"Diplomats" (1934) is a fine example. We do not have enough information about the picture to know who these four men are, or where they are gathered, but they are intent on something of high import. The four are wearing tuxedos, with starched shirtfronts, wing collars, and formal bowties. Three of them have cigars and the fourth a cocktail glass. They sit around a small table in a room whose elegance is suggested by the lace over the window and the decorative painting on the wall behind them. The white-haired gentleman with his back to us is evidently the one talking while the others lean forward, listening and reacting to what he is saying.

By this time Salomon had replaced the Ermanox with a more versatile Leica. He shot without flash by natural light so his subjects were not disrupted. In "Diplomats" it is the three intense faces we can see that first draw us in, then the body language, then the hands. The elderly man to the right of the speaker is holding his hand, an unusual gesture for men at any time, and extraordinary for diplomats: is it to comfort him, to encourage him, or an expression of solidarity? In spite of there being much that is ambiguous in this picture, the drama is unmistakable.

In "Anthony Eden, Lord Burghley, and Kenneth Lindsay After Diner at the Austrian Legation" (1930s), the men are younger, although the tuxes are the same. The men face the camera, but their expressions are no less interesting for their acknowledging Salomon's presence. Their neatly parted, slick hair nails them to their time and place. "Dr. Hendrick Colijn, Left, Talking to Two Members of His Former Cabinet, Ministers Schaik and Lidt De Jeude" (c. 1937) shows the three beefy Belgians at a wedding reception wearing their court uniforms. With their high gold embroidered collars, sashes, and medals, they look like characters in an operetta.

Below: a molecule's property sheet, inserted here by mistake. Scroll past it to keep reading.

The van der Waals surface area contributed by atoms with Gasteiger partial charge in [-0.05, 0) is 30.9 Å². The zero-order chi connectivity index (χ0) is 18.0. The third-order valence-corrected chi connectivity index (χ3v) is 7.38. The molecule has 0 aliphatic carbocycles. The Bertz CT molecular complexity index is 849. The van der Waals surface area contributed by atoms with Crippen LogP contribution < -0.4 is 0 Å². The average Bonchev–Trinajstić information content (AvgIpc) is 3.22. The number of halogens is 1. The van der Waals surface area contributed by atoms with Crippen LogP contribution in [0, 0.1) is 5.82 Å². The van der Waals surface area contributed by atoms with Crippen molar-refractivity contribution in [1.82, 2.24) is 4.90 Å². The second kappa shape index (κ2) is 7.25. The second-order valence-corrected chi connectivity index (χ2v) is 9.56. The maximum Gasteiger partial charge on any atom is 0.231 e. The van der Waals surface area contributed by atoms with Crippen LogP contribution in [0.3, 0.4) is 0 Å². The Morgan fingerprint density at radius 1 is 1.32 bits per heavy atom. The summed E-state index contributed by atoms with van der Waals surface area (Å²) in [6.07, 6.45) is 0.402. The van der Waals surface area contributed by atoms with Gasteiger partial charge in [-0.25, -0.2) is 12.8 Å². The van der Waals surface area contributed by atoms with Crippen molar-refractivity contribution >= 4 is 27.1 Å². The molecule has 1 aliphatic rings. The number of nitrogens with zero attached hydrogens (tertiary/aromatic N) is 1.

The stories of how Salomon got his pictures are the stuff of legend, and earned him the sobriquet "King of Indiscretion." When the Kellogg-Briand Pact was signed in 1928, Salomon walked into the signing room and took the vacant seat of the Polish delegate. He once made use of a window washer's ladder to photograph a conference at the Hague through the window. He got a picture of the Supreme Court with his camera hidden in a black arm sling. He photographed Chancellor Müller's inaugural address to the Reichstag by walking onto the dais and taking Müller's seat when he got up to speak. The stories are funny, the pictures are history. An art critic of the London Graphic coined the phrase "candid photography" to describe his technique.

Because of his broad cultural background and learning, Salomon knew what he was photographing. The men in his pictures are intelligent and influential, they are aware of their intelligence and influence, but we can see they are not aware that they are neither intelligent nor influential enough to prevent the wreck that was coming a second time to Europe. Salomon, a Jew, left Germany when Hitler came to power. He was offered a position in America with Time-Life and could have stayed in England, but he moved to Holland to be close to the events he felt compelled to record. In 1943 he and his wife and their son Dirk were deported to Auschwitz where they were murdered in the gas chambers, July 7, 1944.